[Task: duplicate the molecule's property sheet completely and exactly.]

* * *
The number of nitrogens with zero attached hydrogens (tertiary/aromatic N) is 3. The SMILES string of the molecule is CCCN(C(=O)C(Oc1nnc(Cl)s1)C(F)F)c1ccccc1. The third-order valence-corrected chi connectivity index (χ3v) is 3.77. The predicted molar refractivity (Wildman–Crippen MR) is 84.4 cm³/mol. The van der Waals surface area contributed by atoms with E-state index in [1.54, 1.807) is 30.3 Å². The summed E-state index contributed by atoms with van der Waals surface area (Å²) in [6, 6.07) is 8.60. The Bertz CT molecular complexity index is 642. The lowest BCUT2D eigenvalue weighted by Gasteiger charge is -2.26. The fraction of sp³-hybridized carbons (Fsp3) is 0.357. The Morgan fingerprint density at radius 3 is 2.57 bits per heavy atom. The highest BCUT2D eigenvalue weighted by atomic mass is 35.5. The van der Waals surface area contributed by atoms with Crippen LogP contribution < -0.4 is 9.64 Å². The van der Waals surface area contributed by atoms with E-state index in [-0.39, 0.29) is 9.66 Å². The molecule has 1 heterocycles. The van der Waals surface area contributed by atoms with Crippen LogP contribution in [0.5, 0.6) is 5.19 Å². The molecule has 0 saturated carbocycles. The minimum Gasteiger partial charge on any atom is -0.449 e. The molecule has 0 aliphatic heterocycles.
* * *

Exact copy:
The number of nitrogens with zero attached hydrogens (tertiary/aromatic N) is 3. The SMILES string of the molecule is CCCN(C(=O)C(Oc1nnc(Cl)s1)C(F)F)c1ccccc1. The third-order valence-corrected chi connectivity index (χ3v) is 3.77. The predicted molar refractivity (Wildman–Crippen MR) is 84.4 cm³/mol. The van der Waals surface area contributed by atoms with E-state index in [1.54, 1.807) is 30.3 Å². The summed E-state index contributed by atoms with van der Waals surface area (Å²) in [6, 6.07) is 8.60. The Bertz CT molecular complexity index is 642. The lowest BCUT2D eigenvalue weighted by Gasteiger charge is -2.26. The fraction of sp³-hybridized carbons (Fsp3) is 0.357. The Morgan fingerprint density at radius 3 is 2.57 bits per heavy atom. The highest BCUT2D eigenvalue weighted by atomic mass is 35.5. The van der Waals surface area contributed by atoms with Crippen LogP contribution < -0.4 is 9.64 Å². The van der Waals surface area contributed by atoms with E-state index in [-0.39, 0.29) is 9.66 Å². The molecule has 1 heterocycles. The van der Waals surface area contributed by atoms with Crippen LogP contribution in [0.5, 0.6) is 5.19 Å². The molecule has 0 saturated carbocycles. The minimum Gasteiger partial charge on any atom is -0.449 e. The molecule has 0 aliphatic heterocycles.